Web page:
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Author Topic: If we lived in a computer program...  (Read 1492 times)
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Timeroot
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« on: March 01, 2010, 06:13:11 AM »

There have been many questions - and even several movies - about just living in a computer program. I was wondering what would happen if you made a computer to simulate life, and then hooked it up to an extremely motor and mass, and then it set it vibrating in small circles with a radial speed of 99% the speed of light while in orbit around the earth... due to relativity, it time would slow down for the computer, theoretically allowing it fully simulate life faster than life actually unfolds. We'd let it orbit for a year or two (it would be in space to reduce the air drag; maybe a vacuum chamber with magnetic levitation could work as well), and then check whether the virtual people - in whatever form they evolved, assuming we can interpret them - had discovered that they lived in a computer. Then we apply they're arguments, assuming they have, to whether the same applies for us.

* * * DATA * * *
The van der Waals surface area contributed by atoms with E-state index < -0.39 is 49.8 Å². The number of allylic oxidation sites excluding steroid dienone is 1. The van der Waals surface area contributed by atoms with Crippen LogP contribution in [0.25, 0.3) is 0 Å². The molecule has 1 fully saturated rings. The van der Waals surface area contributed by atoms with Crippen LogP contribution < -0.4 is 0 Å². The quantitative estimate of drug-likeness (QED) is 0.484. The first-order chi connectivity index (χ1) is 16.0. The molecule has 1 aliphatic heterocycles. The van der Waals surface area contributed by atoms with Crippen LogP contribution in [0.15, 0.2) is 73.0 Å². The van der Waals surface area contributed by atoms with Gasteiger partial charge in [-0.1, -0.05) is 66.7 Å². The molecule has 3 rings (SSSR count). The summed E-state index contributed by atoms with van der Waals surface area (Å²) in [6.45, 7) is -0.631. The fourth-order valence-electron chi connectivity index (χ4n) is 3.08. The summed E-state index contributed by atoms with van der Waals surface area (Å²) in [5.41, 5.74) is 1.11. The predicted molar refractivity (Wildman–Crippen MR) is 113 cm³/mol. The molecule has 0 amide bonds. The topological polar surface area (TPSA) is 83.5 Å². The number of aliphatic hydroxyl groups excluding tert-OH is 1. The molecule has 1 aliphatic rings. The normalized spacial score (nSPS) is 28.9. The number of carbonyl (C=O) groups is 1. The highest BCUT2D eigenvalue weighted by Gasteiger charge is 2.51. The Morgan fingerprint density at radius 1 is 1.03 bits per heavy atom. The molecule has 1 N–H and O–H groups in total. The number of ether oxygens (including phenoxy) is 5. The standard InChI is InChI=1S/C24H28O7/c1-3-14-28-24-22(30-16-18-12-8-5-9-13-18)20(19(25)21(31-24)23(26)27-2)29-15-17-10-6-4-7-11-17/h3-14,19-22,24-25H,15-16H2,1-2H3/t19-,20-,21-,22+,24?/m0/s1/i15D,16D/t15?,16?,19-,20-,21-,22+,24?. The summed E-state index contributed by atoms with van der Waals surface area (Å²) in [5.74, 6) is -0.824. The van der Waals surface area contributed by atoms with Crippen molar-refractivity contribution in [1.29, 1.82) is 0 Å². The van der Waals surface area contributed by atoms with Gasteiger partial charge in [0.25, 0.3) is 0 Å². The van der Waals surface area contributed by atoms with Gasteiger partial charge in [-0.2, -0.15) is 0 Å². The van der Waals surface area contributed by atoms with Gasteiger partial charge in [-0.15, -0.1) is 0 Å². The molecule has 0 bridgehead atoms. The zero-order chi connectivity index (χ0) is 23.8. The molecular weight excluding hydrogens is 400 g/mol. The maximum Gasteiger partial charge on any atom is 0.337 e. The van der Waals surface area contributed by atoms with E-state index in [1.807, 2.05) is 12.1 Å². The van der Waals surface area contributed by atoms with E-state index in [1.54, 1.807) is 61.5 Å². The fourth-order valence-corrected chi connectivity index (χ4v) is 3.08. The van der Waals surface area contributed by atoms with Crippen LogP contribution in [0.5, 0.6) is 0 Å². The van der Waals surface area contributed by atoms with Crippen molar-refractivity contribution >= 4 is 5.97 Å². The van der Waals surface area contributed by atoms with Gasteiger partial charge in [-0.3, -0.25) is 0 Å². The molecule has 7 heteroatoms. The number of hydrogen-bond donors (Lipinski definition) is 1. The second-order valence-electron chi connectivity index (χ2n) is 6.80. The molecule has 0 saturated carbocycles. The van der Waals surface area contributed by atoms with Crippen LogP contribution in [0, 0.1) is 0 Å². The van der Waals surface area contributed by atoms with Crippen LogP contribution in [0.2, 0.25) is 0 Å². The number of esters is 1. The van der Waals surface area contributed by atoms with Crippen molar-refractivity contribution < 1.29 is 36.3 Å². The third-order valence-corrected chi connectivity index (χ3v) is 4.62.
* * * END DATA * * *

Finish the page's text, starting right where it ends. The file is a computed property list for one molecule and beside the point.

But then the real question would be having a computer simulate another computer simulating cellular automata which simulate life.... and see how many "levels" of simulation the people uncover. :-P

Just a silly thought I thought I would share with you. Not very fractal related, but it's computer related and it's about cellular automata... smiley

Thoughts?
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Someday, man will understand primary theory; how every aspect of our universe has come about. Then we will describe all of physics, build a complete understanding of genetic engineering, catalog all planets, and find intelligent life. And then we'll just puzzle over fractals for eternity.
Tglad
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« Reply #1 on: March 01, 2010, 06:41:02 AM »

That's a funny thought experiment smiley